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The ‘Guardian Class’ Want Video Games Rated For Sexism

by | 20th, November 2014

violent-video-games
In light of “Gamergate”, Sweden’s “government-funded innovation agency” Vinnova are looking at rating video games by their “sexist” content.
The Local catches up with one Vinnova “manager” who “said it was unclear at this stage if all video games produced in Sweden would be given a label, or if companies developing games that promoted equality would be given some kind of certification to use for their own marketing purposes… Video games can help us to create more diverse workplaces and can even change the way we think about things.”
Job done. We think you’re an idiot who treats people who play video games as fools. These people who play video games will not grow up believing all women are sexually available 2D bimbos. Just as the elite tell us that football fans’ speech must be controlled lest they race riot, gamers do not need re-educating.
Every aspect of our lives is being politicised. Unwinding with a video game is now a moral issue. Escapism is not allowed. Where once the fearful right condemend video nasties, acid house and comic books, the authoritarian left is now commanding:

Similar to the old right, the new cultural warriors argue that games promote violence and reinforce so-called rape culture. Arguments that games perpetuate sexism and racism are also fairly common. Instead of being seen as mere escapism, the tastes of modern gamers are portrayed as dangerous and subversive, a threat to right-on values. Gamers ought to be feared and shunned. In this remarkable video, a cultural warrior goes on a tirade against mainstream gamers, culminating in the destruction of a copy of the controversial video-game Grand Theft Auto V before a cheering crowd. The misanthropic disgust with ordinary gamers is palpable.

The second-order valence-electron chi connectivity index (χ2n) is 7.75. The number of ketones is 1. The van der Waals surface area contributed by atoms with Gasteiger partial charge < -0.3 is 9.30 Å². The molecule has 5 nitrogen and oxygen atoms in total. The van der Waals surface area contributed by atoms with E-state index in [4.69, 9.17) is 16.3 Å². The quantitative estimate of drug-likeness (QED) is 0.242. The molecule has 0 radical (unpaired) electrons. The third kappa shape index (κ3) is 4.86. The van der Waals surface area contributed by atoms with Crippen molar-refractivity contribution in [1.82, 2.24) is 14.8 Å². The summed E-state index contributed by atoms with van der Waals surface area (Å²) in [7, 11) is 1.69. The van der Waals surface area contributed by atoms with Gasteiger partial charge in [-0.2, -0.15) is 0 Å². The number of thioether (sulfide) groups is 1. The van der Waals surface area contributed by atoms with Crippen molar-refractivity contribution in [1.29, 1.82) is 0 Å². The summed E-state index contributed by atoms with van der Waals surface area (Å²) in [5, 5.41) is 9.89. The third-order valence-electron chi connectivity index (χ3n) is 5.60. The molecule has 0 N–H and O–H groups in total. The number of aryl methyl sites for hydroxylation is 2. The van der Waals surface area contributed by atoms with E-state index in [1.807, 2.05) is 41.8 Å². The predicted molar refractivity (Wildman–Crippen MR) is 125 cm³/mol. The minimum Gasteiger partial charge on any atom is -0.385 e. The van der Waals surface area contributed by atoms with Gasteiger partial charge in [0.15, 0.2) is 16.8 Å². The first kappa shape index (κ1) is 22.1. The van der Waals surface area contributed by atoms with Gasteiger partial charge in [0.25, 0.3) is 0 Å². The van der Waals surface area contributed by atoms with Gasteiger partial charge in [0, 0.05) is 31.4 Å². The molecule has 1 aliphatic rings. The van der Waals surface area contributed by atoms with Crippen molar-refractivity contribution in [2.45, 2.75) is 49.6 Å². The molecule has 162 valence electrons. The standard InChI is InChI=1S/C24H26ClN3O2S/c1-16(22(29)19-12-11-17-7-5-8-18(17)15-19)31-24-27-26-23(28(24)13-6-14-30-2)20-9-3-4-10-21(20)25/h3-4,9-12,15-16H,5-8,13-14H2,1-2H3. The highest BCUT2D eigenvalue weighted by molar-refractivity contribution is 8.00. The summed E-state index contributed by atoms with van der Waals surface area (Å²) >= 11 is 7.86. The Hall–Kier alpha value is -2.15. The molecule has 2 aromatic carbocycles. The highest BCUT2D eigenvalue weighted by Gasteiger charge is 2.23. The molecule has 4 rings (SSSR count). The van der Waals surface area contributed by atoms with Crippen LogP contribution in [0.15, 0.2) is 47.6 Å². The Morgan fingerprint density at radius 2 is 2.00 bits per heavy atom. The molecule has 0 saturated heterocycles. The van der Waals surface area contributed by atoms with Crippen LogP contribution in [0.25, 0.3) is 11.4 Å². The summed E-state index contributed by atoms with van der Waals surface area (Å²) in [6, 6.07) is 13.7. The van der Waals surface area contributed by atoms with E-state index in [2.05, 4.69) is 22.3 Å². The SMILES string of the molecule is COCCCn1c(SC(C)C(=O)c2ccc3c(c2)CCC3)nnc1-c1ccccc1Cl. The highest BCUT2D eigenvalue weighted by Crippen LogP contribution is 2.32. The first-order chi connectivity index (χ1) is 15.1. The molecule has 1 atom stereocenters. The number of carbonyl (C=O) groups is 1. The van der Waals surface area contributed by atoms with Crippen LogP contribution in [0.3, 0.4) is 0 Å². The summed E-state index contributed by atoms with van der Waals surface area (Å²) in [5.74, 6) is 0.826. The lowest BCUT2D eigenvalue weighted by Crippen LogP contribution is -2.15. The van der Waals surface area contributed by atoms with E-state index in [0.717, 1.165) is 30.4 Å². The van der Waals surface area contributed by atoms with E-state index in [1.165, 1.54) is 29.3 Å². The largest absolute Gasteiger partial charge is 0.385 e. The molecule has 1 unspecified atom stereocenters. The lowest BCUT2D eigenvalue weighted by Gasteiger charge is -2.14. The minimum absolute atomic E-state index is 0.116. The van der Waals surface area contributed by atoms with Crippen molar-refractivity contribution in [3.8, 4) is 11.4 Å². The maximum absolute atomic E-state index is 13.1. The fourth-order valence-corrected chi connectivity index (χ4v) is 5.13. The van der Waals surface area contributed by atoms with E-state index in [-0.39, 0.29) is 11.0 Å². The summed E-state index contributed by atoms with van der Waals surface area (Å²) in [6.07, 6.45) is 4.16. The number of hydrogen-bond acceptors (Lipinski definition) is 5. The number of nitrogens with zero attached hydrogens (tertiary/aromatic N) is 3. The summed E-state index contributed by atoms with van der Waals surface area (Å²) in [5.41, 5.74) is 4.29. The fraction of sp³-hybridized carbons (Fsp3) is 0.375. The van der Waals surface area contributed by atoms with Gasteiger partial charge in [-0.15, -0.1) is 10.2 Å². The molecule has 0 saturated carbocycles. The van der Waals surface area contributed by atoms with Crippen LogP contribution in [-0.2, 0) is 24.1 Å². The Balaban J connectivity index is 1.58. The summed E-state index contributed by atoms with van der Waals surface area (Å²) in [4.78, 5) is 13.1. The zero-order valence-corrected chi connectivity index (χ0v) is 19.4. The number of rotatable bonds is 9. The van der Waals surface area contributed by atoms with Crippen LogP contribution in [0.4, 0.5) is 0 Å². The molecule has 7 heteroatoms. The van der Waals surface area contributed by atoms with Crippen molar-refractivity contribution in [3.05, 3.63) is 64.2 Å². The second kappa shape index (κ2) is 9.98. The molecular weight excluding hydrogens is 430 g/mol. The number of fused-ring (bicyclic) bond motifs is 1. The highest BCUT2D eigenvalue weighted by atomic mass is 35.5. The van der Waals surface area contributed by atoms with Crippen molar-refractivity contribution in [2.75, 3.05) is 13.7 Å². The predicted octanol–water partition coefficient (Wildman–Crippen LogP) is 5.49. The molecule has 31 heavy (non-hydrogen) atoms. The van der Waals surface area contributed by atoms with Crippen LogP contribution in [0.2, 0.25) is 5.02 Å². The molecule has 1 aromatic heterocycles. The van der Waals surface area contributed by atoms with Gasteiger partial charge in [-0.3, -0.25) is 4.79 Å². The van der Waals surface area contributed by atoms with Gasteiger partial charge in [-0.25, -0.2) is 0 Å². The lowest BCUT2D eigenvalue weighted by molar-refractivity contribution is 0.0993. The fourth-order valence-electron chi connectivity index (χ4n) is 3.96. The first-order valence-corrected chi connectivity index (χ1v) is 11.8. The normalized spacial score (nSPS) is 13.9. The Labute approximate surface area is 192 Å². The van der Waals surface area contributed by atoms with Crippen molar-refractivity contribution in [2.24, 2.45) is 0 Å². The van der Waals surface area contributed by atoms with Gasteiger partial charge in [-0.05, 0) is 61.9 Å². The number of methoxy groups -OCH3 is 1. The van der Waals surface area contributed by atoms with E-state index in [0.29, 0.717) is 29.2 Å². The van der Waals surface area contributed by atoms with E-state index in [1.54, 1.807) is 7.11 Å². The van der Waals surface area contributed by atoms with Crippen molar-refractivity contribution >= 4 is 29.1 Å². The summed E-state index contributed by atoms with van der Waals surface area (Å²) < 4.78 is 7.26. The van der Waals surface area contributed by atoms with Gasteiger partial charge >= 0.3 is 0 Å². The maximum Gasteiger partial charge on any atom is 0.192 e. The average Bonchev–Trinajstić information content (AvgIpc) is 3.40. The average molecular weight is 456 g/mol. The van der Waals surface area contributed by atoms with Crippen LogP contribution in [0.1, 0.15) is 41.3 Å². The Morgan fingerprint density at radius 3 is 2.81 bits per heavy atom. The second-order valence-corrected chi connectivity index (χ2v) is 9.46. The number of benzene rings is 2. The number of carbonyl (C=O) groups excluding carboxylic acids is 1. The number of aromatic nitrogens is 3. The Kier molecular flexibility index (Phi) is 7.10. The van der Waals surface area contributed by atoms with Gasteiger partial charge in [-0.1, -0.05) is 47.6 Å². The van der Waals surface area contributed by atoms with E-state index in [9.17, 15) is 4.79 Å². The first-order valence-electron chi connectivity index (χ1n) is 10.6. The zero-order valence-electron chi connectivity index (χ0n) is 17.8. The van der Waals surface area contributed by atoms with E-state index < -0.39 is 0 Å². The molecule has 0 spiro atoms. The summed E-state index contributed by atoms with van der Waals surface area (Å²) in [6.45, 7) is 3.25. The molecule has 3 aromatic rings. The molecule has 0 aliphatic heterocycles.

Here’s a thought experiment: What if he were talking about novels and poetry instead? Or opera, ballet, and fine-art painting? Or even Sweden’s own August Strindberg, who believed that “Woman…is useful only as an ovary and womb?”. You know, the classy sorts of stuff that we educated types consume with our critical faculties rather than the junk culture that the masses gobble down like the Chocolate Wonderfall at Golden Corral?

My guess is that most people—with the exception of the touchy undergrads at my alma mater Rutgers calling for “trigger warnings” before reading The Great Gatsby—would run screaming from the idea of a “government-funded innovation agency” goading writers, composers, and poets into using their art to help “create more diverse workplaces.”

Yet when it comes to pop culture, especially lucrative low-brow fare like video games, there remains a much-higher tolerance for censorship, ratings, and other means of restricting or improving “dangerous” forms of expression. In her excellent 2002 book Is Art Good for Us?, communications professor Joli Jensen explains some of the reasons for this. She argues that in most societies, a “guardian class” of political and social leaders assumes what she calls “an instrumental view” of culture. In this understanding, art is like a medicine or a toxin, transforming its audience for good or ill. If you read “bad” books or listen to “bad” music, you’ll become a bad person. Responsible guardians tend to make distinctions between art (good) and media (bad, or at least suspect) and try to police the latter for the good of society.

People can think for themselves. But increasingly, what people think is being policed.



Posted: 20th, November 2014 | In: Reviews, Technology, The Consumer Comment | Follow the Comments on our RSS feed: RSS 2.0 | TrackBack | Permalink